"Remember, little cherub, we ladies must go through a little bit of pain to look so beautiful."

The night so far hadn’t been perfect, but what I wore was perfection. I sat up tall. We were almost there. I didn’t want to miss a single thing.  

 Photography by Christopher Payne

Photography by Christopher Payne

PART TWO:

Most of what I have just told you is not true. Yes, I did wear a green dress the day I was pronounced dead on the side of a road at the age of sixteen. Last rites were given and my resurrection following my pronounced demise was called, later by many, a minor miracle. Yes, I was one of five teenagers in a car going to a party. I did not climb over anyone to get into the middle seat, but I still wish I had been positioned near one of the windows for what was to come. The driver of our car became distracted and veered into oncoming traffic. The two cars met with such force I was thrown through the front seat and out the window.

The crash was apocalyptic. The damage to my body was immense in its horrors. I broke my arm, had ten separate fractures in my ribs, pelvis and spine, lost a kidney, lacerated my spleen and ovaries and had severe bruising in over 70% of my body. The swelling was so acute, eating was impossible for over a month. My eyes were swollen shut for weeks after the accident. Vision was minimal. I had tubes down my throat that kept me from speaking. I had a catheter inserted. I lay strapped down in a bed most times. The restraints, applied by the nurses, were to keep me from re-breaking and damaging my fragile body and organs. I had countless surgeries - some to repair parts of me, others to remove parts of me, others to try to save parts of me, others to try to save me.  

I woke from a medically-induced coma with amnesia. Details were given to me, in only small spurts, by the doctors and my mother. I had no memory of anything two days prior to the accident. I had no memory of the crash that confined me to the bed I found myself trapped in for over two horrid months. It is an odd and disorienting feeling to have the moment that marks one's life be lost to the very soul which was stained with its vacancy.

 Photography by Cig Harvey

Photography by Cig Harvey

What of my friends? All four of the other riders survived. None had damage even close to what I suffered. None of the five ever spoke again following the first months after the crash.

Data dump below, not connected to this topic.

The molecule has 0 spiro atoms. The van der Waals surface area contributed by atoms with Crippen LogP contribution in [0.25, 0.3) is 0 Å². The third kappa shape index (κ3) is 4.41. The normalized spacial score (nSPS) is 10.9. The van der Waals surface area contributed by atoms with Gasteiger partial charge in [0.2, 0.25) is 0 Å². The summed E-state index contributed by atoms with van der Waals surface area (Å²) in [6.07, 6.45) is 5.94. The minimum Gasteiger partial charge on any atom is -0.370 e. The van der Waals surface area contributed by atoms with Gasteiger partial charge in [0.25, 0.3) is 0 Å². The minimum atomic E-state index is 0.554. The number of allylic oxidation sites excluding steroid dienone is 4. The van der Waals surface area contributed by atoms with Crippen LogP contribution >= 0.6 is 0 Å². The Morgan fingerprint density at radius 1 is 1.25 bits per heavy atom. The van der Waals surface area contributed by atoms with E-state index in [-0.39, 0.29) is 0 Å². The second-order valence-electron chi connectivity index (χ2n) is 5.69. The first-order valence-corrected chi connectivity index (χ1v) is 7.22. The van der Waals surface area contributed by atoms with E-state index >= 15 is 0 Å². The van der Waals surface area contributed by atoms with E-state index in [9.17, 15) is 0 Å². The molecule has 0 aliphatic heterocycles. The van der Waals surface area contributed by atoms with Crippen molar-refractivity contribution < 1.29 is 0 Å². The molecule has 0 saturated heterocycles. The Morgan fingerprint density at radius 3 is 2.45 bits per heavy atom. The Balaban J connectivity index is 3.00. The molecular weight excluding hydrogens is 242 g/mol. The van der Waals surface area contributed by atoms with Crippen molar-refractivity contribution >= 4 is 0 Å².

There was never a Mici, nor a Gian.

My mother was never a hairdresser and she had never seen Vertigo. I was ready early for my friend’s arrival and waited with growing frustration for them to pick me up.

I was a great runner. After the accident, I would run no more. Running wasn't the only thing the accident took from me I never got back.

My mother didn’t buy the dress. It was a slightly altered hand-me-down from my aunt who died in her late 60's swearing if she had been given the chance she could have become a renowned designer.

 Photography by Cig Harvey

Photography by Cig Harvey

PART THREE

My hospital room was shared with a boy in his teens. I never saw him. I never heard him speak. I heard others speak of him, his condition, his potential for recovery, but my eyes never looked upon his face. Most of my days, my view was some small portion of the ceiling. His people always came at night. Most evenings, his mother would sit crying, reading The Little Prince to her son.

I would often wake from my fitful sleeps and imagine the tubes running down my throat were gone. The brutish red/black bruises had all faded away and I could turn on my side, no longer restrained by my punctured lung and broken ribs. The feeling of my feet touching the cold floor made my skin tingle with excitement. Finally upright, I walked over to the boy's bed as his mother read to him. She failed to read with the dramatic re-enactments and voices my mother loved to include. I would eventually crawl into the bed beside the boy. He was smaller than I had imagined. I was always shocked at how tiny his bones felt against mine.

I am told the truck driver held my bleeding skull in his hands while awaiting the ambulance to arrive at the accident scene. He prayed over my limp body and resisted releasing his hands from my head once help arrived. He came to the hospital to visit me twice. On his last visit, he cried by my bedside and told me how sorry he was about the crash. My mother could never understand why the truck driver took such an interest in me. I was unable to tell her at the time, but as the man wept, he kept mumbling, over and over, "I couldn't let you die there alone".

On the 33rd evening of my recovery, I woke to the sounds of the boy in the bed beside me dying. His breath was labored. I could hear the gurgling mucous in his throat. The nurses never came. I listened to him escape out of our shared prison alone. His death-throes, I believe, lasted 17 minutes. I cried for days after they cleared out his body.

And what of my beloved green dress? I learned later that a paramedic had used a pair of scissors to cut away the last vestiges of my emerald garment and flung them into the mud and grass. I wasn't mad at him. He had no way of knowing what the cloth meant to me. My moss-colored joy was never recovered.

 

 Photography by Cig Harvey

Photography by Cig Harvey


Photography by Cig Harvey and Art by Eleanor Macnair & Laura Alexander & Guido Miccoli